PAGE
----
Dylan tries on various voices throughout the sessions including a bizarre half-blues, half-croon on “What’s It Gonna Be When It Comes Up.” He previews his Nashville Skyline style on “One Kind Favor,” and warbles “Try Me Little Girl” in an odd falsetto. (Another seemingly impromptu song implores the opposite – “Don’t You Try Me Now.”) Clearly no style or sound was off-limits. Though the material recorded was diverse, The Band intuitively knew how to accompany Dylan’s idiosyncratic vocals. They shine on the joyous gospel rave-up of “Apple Suckling Tree” and the lengthy instrumental section of the driving, bluesy “I Can’t Make It Alone.” Hudson’s swirling, churchy organ may be the most prominent instrument here other than Dylan’s voice.
Even the familiar songs resonate anew when placed in context. The beguiling “I’m Not There” would be a major revelation here if it hadn’t already been released in 2007 as the title track of a Dylan-inspired film; it’s one of the fully-formed “important” songs. The two takes of “You Ain’t Goin’ Nowhere” open a window onto Dylan’s process as he alters lyrics from one take to the next; he further refined them for his subsequent Greatest Hits Volume 2 recording. Both his vocal delivery and The Band’s arrangement also vary substantially from take to take. There are two moving takes of the gorgeously elegiac “I Shall Be Released” here, begging the question: how was this song, a true standard to emerge from The Basement Tapes, overlooked for the 1975 release? Dylan sounds particularly weary as he inhabits his lyric on Take 2, even though the falsetto harmony vocals don’t quite gel. He tries “Nothing Was Delivered” three times, experimenting with tempo, interpretation and feel. Take 1 has a soulful, gospel feel, while the second adds a backbeat and country piano. He would return in 1969 to “A Fool Such As I” and twice more down the road to “Spanish is the Loving Tongue” whereas many other songs would remain unfinished.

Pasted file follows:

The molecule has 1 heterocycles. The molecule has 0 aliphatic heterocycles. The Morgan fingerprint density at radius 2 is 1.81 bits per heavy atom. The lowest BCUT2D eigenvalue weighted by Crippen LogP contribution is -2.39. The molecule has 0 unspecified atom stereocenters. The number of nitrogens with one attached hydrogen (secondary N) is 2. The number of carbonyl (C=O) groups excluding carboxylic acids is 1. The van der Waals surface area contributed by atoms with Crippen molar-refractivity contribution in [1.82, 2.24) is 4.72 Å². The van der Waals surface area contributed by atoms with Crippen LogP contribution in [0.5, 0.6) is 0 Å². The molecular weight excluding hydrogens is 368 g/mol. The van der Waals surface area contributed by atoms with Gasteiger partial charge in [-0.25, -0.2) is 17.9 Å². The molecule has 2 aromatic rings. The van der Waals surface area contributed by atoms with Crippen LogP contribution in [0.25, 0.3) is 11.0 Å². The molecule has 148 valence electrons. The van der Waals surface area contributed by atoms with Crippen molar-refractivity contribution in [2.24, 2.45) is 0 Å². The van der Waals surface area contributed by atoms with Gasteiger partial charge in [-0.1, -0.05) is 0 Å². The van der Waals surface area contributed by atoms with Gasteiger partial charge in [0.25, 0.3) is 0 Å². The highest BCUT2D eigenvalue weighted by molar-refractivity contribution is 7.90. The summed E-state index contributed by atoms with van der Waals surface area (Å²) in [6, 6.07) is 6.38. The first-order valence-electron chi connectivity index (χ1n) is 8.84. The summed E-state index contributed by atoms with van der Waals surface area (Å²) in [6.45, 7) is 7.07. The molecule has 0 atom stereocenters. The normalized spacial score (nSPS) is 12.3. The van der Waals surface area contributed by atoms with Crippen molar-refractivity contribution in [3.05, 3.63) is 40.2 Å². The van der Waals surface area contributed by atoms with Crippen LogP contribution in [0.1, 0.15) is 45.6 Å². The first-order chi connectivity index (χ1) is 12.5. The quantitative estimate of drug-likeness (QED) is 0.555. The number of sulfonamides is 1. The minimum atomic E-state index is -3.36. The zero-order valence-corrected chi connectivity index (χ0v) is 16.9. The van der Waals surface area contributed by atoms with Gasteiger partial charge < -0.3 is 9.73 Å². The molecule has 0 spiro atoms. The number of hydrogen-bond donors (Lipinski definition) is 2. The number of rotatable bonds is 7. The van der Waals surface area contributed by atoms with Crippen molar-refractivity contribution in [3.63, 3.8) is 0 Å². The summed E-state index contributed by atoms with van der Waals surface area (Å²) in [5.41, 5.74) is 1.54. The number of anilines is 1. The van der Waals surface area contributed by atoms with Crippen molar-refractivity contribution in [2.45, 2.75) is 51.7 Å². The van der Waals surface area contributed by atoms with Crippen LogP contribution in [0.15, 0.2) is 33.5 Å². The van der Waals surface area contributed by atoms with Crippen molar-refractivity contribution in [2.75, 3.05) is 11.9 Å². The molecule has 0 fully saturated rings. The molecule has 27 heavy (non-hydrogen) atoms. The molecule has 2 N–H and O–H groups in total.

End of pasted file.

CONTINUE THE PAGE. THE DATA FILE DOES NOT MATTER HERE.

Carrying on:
Was it perverse of Dylan to have withheld the release of songs like “Quinn the Eskimo,” “This Wheel’s on Fire” and “I Shall Be Released”? Wouldn’t any other songwriter who had just penned songs of that quality have rushed to record them for his next LP? (How many any other songwriters could have penned songs of that quality?) Dylan shrugged off the thought: “They were just songs we had done for the publishing company…for other artists to record those songs. I wouldn’t have put them out.”
V. Lo and Behold!
Now that these songs have all been put out by Columbia Records and Legacy Recordings, a major piece of the Bob Dylan puzzle finally exists for all to hear, enjoy and, yes, study. Following the high standard set by previous Bootleg Series releases, this package is a stunning and lavish one in every respect. The sturdily slipcased deluxe edition has two hardcover books, one of photos and memorabilia and one with copious liner notes and essays. The former has a number of truly striking photos by Elliott Landy and John Scheele, as well as a fun gallery of picture sleeves from cover recordings of Basement-era songs. Images of bootlegs, newspaper clippings, tape boxes and more round out this vivid collection. In the latter book, Sid Griffin sheds welcome light onto “The Importance of the Basement Tapes.” Clinton Heylin addresses “What’s Reel and What is Not” as he traces the various official and unofficial releases of the music over the years. Jan Haust, who co-produced the set with Jeff Rosen and Steve Berkowitz, adds “Notes from the Studio” to elaborate on Garth Hudson’s original recording process. Hudson, of course, is to be commended for having preserved the music of The Basement Tapes, most of which sounds better than ever in this presentation mastered by Peter J. Moore in Canada with an assist from Battery Studios’ Mark Wilder. A 2-CD edition, subtitled Raw, is also available with 38 selected highlights.
Per the liner notes, “One Kind Favor” (included on Disc 5) was reportedly the final song to be recorded as part of The Basement Tapes. Legacy has done fans and collectors more than one kind favor, however, with this long-anticipated, wholly essential release. The Basement Tapes – Complete improves on all of the unofficial releases of this material, and boasts surprise after surprise. If Bob Dylan and The Band were seeking purity and simplicity in a dark, politically-charged time, they succeeded mightily, with joy and beauty and harmony. One might ask, “Who is the real Bob Dylan?” Surely the answer lies in this music.